Kevin Boyle

Trying to build products people love using interesting technologies

Enable Azure Web Sites Logging When Using OWIN and Helios

tl;dr: If you want logging to work with Helios, you need to add some things to your web.config. Snippet at the bottom of this article.

For a project at work, I’m using Helios to host a small ASP.NET Web API on Azure Web Sites. If that sentence doesn’t make sense, you might need to do some extra reading first:

This setup works really well for us. Using OWIN with Web API hosted on IIS via Helios means we have a small amount of code to get the API running. Not only is the code small, it’s succinct and clear, because we don’t rely on large frameworks with side-effects and magic conventions.

Azure Web Sites provides easy to use logging. Application logging via the System.Diagnostics.Trace type is added automatically to Azure Tables and Blob Storage, and it’s then available via the Kudu Log Streaming Service. This doesn’t work for Helios out of the box. I did some debugging, and got as far as I needed to fix the bug without fully understanding the issue, as I couldn’t find the relevant code in Kudu. If anyone knows exactly why this doesn’t work out of the box, I’d love to know.

When you publish your ASP.NET project to Azure Web Sites, it automatically adds three new TraceListeners to your app: AzureDriveTraceListener, AzureTableTraceListener and AzureBlobTraceListener. These TraceListener types all exist in the Microsoft.WindowsAzure.WebSites.Diagnostics.dll assembly. I can’t find any reference to the assembly online, so it must not be in the open-sourced part of Azure Web Sites. You can download it from your Azure Web Site using the sample project I have in GitHub.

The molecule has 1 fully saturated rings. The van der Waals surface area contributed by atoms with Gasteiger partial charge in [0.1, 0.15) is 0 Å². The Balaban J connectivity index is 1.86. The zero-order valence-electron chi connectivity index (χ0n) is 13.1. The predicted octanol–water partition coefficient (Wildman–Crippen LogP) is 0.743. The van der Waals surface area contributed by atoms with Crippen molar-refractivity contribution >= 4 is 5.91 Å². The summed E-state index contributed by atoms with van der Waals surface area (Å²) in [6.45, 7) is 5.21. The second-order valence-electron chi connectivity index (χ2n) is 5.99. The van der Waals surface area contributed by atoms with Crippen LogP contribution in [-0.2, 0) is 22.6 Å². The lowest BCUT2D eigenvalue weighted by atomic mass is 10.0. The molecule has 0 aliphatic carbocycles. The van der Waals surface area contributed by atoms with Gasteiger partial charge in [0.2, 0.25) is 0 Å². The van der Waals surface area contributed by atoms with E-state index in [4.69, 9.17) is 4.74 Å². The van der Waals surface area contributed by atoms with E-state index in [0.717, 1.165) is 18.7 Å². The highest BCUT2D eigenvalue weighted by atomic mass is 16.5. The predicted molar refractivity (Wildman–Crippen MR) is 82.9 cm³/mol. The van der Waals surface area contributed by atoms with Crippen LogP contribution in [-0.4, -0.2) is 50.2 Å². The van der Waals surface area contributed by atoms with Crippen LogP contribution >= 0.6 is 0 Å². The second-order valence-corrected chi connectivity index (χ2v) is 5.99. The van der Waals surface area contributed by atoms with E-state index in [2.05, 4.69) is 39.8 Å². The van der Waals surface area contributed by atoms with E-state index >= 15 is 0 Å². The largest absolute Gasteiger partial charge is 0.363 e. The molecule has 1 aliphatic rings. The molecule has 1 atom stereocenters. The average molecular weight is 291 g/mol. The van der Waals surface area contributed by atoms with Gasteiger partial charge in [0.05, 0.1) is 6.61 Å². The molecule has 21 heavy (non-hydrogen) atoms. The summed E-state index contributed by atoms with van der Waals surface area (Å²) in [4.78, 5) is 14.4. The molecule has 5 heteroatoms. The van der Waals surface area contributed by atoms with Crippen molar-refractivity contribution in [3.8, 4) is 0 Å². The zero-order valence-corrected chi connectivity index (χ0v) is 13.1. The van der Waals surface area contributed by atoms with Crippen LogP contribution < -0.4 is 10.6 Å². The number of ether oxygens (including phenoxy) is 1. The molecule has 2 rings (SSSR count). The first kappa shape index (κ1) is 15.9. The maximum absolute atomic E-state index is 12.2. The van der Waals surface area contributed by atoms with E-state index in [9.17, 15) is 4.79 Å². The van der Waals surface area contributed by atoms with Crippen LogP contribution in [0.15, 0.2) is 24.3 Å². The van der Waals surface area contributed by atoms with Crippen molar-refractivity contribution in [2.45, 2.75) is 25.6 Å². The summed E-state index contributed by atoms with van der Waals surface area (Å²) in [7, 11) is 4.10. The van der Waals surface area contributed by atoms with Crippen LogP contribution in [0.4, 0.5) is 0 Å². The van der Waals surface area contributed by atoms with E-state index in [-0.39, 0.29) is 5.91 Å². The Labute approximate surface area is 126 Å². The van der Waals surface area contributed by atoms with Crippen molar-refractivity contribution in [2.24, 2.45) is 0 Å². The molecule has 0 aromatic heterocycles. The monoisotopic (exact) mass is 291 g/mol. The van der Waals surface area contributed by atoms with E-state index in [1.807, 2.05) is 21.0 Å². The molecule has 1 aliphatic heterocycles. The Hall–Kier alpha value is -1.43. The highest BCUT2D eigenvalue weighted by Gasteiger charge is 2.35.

Azure Web Sites doesn’t seem to have full support for Helios hosted apps yet, so won’t do the automatic injection of the listeners. This is easy to fix by including the following in your web.config

        <add name="AzureDriveTraceListener" type="Microsoft.WindowsAzure.WebSites.Diagnostics.AzureDriveTraceListener, Microsoft.WindowsAzure.WebSites.Diagnostics, Version=, Culture=neutral, PublicKeyToken=31bf3856ad364e35" />
        <add name="AzureTableTraceListener" type="Microsoft.WindowsAzure.WebSites.Diagnostics.AzureTableTraceListener, Microsoft.WindowsAzure.WebSites.Diagnostics, Version=, Culture=neutral, PublicKeyToken=31bf3856ad364e35" />

Now you will have full application logging support in Azure Web Sites as if you were using a ‘real’ ASP.NET project. Hopefully this will help you avoid the three hours of debugging I did today.